It is about love and its crises, about the beginning and end of a relationship. It may all be fiction, however, the presentation of the two performers, dancers, choreographers seems quite personal and intimate. (…) The content of their communication gives its own color to the dance element in the second act. When they slowly climb, or roll, over one another, when they jump in unison, one can’t help but sense that these bodies know each other well. The desire for authenticity is cleverly delivered by these two young performers. Frankfurter Rundschau
Love in the analog world. Naked like Adam and Eve they appear on stage, put on their costumes piece by piece to become man and woman, and then standing next to each other, they begin to talk about love in times of uncertainty. The smartly constructed, seemingly personal text, read off a piece of paper, leaves the audience in the dark as to what their actual relationship status may be. It talks about the significance of relationships, ways to live them, and reasons to end them. The narration slowly turns into dance, initially becoming more abstract and unpersonal, before (…) effectively embracing the melodramatic. First Life – a Melodrama examines theatrical forms and disguises in playful and clever ways, never losing track of the sincere quest underneath: for something within our initial, non-digital lives that really counts. Theater heute
The first question that arises for the two artists after their performance ends is usually one about their private togetherness. An interesting fact – and motivation for the two Düsseldorf alums of Gießen’s Applied Theatre Studies to create a multi-layered performance between dance and lecture. Automatically, the audience seems to perceive duo-protagonists on stage as a unit. Their interaction also results in an emotional, intellectual, aspired, and questioned togetherness of the performers in terms of emotion, eros, privacy, and responsibility. Billinger / Schulz, however, keep up a pokerface.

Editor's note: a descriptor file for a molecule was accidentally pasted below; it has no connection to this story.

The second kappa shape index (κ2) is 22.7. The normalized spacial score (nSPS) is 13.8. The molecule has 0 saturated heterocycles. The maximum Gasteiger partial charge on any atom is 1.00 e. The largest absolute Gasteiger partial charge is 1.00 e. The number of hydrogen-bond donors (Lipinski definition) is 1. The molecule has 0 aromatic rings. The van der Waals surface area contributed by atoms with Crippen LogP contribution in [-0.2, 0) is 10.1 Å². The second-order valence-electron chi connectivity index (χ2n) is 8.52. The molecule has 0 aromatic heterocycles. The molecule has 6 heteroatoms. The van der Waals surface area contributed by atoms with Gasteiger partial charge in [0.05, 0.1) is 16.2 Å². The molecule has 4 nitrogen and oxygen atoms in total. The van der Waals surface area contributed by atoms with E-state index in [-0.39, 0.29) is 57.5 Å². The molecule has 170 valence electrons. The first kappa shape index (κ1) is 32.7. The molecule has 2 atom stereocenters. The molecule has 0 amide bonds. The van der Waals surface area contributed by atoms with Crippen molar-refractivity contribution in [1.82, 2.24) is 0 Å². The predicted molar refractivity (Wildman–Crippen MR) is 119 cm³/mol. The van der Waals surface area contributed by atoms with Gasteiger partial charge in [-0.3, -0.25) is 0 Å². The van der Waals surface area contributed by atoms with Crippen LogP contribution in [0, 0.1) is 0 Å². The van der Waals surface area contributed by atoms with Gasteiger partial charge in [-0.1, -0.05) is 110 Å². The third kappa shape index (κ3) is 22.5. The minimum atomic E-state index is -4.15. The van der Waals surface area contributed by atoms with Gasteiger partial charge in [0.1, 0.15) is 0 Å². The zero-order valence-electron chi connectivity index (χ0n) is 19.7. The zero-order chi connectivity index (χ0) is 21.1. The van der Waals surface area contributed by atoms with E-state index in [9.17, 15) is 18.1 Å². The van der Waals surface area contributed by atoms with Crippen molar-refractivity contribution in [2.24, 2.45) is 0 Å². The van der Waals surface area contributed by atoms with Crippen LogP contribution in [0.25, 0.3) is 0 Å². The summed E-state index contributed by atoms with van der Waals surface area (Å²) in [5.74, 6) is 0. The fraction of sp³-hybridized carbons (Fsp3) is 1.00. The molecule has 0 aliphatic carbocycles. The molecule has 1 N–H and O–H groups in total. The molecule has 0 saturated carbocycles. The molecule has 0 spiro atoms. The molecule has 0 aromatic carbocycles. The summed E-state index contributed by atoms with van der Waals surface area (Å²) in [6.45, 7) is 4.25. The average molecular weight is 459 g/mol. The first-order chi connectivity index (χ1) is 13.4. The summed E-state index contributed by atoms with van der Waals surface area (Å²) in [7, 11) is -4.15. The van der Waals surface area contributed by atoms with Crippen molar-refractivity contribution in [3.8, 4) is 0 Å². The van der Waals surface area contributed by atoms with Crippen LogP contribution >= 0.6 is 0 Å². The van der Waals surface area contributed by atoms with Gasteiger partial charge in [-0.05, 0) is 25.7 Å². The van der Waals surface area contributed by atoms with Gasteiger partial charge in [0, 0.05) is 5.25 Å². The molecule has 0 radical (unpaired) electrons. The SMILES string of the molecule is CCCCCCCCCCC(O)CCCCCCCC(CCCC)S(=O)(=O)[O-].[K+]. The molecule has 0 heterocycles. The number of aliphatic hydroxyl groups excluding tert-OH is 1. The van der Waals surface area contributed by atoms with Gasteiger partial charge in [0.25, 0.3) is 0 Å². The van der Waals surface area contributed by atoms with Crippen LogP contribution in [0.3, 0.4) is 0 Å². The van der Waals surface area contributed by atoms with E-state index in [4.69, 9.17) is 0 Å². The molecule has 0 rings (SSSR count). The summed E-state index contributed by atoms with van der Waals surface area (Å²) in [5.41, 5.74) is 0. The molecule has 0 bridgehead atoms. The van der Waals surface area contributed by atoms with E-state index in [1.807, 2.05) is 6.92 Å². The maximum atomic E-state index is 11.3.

The joy in this, even if it may not seem quite joyful on first glance, consists in one’s own willingness to step into their carefully laid out traps. Even when the two of them become more open and emotional, we don’t quite believe the supposedly „true“ and ultimate history of their relationship. What we saw and heard, however, is a deeply moving, melancholy portrait of love, relationships and their inherent mortality. When the two unite to close the narrative circle on stage, fully nude, only to exit individually, it doesn’t seem to matter anymore whether they are, or were, a couple. The possibility of love, in the face of melancholy, is a hopeful message. Mannheimer Morgen
Or Billinger & Schulz, who in their quiet performance, First Life – a Melodrama, design and then dismantle a couple’s biography with much subtlety, for the audience to enjoy a play with repetition and divergence. Deutschlandradio
What they presented was an ordinary love story. It was a good thing and it was touching. Die Rheinpfalz
A stroke of luck, because their dance performance „First life“ zeros in on the trope of „relationships,“ which is quite popular within dance circles, but here it is done with an ironic twist. (…) The external becomes a metaphor for inwardness, the whimsical sobriety of their interaction becomes a symbol of the unfulfilled longing for love. choices – Kultur. Kino. Köln.
The itinerary becomes porous, unreal, and perhaps just fictitious. Anecdotes repeat and evolve. (…) The spacial distance between the bodies decreases in a choreography of rolling around on top each other, where the two performers grab a hold of one another in some sort of slow motion loop, tossing and turning, their bodies overlapping. But even though they’re caught in close embrace, they still seem strangely disconnected. Their faces distort, their expressions freeze in grimaces of glee (or malice?) and pain (or terror?) and it becomes hard to differentiate between physical attraction and repulsion. Within their movements, they appear like characters in a computer game, isolated even from themselves. (…)
The performance begins and concludes with clear in and out points, a choreography that perhaps enables the possibility of something that initially seemed unachievable for failed relationships, as they’re met with social inacceptance: a beginning and an end. lauttraum blog